Which is all a bunch of academic harrumphing about “nuance” and “journalism!” (and pot-kettling, to be sure) and I wouldn’t have said anything—except that just this morning, the kid was also saying “There was, I would note, a similar assassination fad around the turn of the previous century associated with anarchism, but eventually extending out of any particular ideological niche. That’s how William McKinley got killed….” Harrumph. Nuance. Journalism! Bah.
On this day in 1862, Congress passed the Legal Tender Act, authorizing the Treasury to print $150 million in paper currency — so-called greenbacks. Opponents of the bill, largely Democrats, claimed the law was unconstitutional (“to coin money,” they argued, literally meant making only coins), ungodly (the Almighty had created gold and silver; turning away from those precious metals thus spurned the divine), and impractical (inflation would, in short order, render paper money worthless, throwing the Union economy into an inflationary spiral like that plaguing the Confederacy).
From earlier this month, a picture of Patience with her gift-wrapped library. Do not open until 2011. Which will take, er, patience. Probably also fortitude, but she didn’t show up for the shoot; bad hair day. (Yes, I know you think they’re both male lions. But see here, dear reader. You can’t judge a lion by its hairdo. The world is full of stranger things than are dreamt of in your philosophy.)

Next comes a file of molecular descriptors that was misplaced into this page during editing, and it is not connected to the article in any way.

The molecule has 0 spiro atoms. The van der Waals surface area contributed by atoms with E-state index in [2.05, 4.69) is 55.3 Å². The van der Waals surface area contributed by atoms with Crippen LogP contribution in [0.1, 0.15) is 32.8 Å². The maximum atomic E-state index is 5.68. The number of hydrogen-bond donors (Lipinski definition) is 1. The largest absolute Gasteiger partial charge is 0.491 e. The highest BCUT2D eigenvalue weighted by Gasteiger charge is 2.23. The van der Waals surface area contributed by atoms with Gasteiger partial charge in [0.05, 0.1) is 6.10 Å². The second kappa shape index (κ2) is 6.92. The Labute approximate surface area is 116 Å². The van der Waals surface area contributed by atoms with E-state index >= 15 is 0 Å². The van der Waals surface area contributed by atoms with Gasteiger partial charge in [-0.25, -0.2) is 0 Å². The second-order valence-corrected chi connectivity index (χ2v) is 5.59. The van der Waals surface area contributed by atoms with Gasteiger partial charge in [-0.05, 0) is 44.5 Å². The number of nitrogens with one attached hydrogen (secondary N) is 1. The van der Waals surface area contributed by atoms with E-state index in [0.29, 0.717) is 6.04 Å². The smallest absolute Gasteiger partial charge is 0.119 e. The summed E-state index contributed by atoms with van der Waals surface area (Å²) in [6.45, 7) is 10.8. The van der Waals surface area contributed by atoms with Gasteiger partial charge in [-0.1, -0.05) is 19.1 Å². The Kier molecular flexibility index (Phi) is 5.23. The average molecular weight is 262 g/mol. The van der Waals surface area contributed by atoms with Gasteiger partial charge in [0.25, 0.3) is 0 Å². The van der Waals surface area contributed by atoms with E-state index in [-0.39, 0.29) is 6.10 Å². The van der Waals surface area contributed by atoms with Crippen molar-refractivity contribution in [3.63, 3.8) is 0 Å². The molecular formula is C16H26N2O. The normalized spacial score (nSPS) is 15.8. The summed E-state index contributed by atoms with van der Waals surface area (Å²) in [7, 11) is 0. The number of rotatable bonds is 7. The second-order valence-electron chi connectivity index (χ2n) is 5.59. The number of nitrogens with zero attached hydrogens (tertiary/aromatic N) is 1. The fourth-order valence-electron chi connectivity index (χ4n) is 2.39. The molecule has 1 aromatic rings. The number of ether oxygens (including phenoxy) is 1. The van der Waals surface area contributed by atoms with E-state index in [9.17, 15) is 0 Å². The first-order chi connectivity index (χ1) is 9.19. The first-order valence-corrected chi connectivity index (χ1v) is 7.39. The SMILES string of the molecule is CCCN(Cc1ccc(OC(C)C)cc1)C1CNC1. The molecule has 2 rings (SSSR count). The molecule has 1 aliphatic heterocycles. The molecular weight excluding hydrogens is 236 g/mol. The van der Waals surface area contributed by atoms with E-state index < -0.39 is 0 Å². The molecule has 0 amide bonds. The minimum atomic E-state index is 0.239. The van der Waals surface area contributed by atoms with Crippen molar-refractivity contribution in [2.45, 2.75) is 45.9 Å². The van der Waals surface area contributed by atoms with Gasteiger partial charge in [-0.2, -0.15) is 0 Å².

Okay, the Clintons are being banished from the Kelman family Hanukkah card list. Race-baiting backfired, accusations of plagiarism came off as a bit silly (since, y’know, Hillary is far guiltier of that “crime” than Obama), so now it’s time to fall back on the War on Terror. The black man can’t be trusted to keep you safe! Because he’s angry! And black! And radical! From Justin Rood’s piece for abc on the Clinton camp’s allegations that Obama is part of the Weather Underground:
The Hillary Clinton campaign pushed to reporters today stories about Barack Obama and his ties to former members of a radical domestic terrorist group…